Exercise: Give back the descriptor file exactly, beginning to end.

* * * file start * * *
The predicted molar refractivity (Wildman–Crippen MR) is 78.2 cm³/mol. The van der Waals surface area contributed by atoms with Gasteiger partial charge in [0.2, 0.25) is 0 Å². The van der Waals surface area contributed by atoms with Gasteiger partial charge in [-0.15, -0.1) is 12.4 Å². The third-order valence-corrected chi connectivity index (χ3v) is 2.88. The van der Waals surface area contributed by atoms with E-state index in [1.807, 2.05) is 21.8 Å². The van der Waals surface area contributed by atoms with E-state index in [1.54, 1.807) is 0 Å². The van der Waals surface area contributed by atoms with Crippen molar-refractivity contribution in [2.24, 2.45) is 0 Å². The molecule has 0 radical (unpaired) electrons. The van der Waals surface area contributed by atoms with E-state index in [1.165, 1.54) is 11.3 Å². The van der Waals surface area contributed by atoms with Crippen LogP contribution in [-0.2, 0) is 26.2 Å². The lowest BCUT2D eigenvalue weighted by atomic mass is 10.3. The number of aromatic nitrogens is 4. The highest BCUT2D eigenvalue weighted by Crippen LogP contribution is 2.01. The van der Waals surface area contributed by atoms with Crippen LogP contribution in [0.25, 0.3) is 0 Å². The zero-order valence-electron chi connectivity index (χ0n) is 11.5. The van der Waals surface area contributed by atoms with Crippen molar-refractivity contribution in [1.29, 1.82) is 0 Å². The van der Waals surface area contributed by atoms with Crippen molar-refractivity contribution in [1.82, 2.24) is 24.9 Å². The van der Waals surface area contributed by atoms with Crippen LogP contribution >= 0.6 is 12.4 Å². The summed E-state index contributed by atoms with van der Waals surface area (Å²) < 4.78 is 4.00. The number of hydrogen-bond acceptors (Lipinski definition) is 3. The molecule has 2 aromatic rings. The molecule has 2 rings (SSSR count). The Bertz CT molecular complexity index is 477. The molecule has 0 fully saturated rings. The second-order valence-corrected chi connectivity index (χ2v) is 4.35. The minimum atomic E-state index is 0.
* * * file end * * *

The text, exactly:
The predicted molar refractivity (Wildman–Crippen MR) is 78.2 cm³/mol. The van der Waals surface area contributed by atoms with Gasteiger partial charge in [0.2, 0.25) is 0 Å². The van der Waals surface area contributed by atoms with Gasteiger partial charge in [-0.15, -0.1) is 12.4 Å². The third-order valence-corrected chi connectivity index (χ3v) is 2.88. The van der Waals surface area contributed by atoms with E-state index in [1.807, 2.05) is 21.8 Å². The van der Waals surface area contributed by atoms with E-state index in [1.54, 1.807) is 0 Å². The van der Waals surface area contributed by atoms with Crippen molar-refractivity contribution in [2.24, 2.45) is 0 Å². The molecule has 0 radical (unpaired) electrons. The van der Waals surface area contributed by atoms with E-state index in [1.165, 1.54) is 11.3 Å². The van der Waals surface area contributed by atoms with Crippen LogP contribution in [-0.2, 0) is 26.2 Å². The lowest BCUT2D eigenvalue weighted by atomic mass is 10.3. The number of aromatic nitrogens is 4. The highest BCUT2D eigenvalue weighted by Crippen LogP contribution is 2.01. The van der Waals surface area contributed by atoms with Crippen LogP contribution in [0.25, 0.3) is 0 Å². The zero-order valence-electron chi connectivity index (χ0n) is 11.5. The van der Waals surface area contributed by atoms with Crippen molar-refractivity contribution in [1.29, 1.82) is 0 Å². The van der Waals surface area contributed by atoms with Crippen molar-refractivity contribution in [1.82, 2.24) is 24.9 Å². The van der Waals surface area contributed by atoms with Crippen LogP contribution >= 0.6 is 12.4 Å². The summed E-state index contributed by atoms with van der Waals surface area (Å²) < 4.78 is 4.00. The number of hydrogen-bond acceptors (Lipinski definition) is 3. The molecule has 2 aromatic rings. The molecule has 2 rings (SSSR count). The Bertz CT molecular complexity index is 477. The molecule has 0 fully saturated rings. The second-order valence-corrected chi connectivity index (χ2v) is 4.35. The minimum atomic E-state index is 0.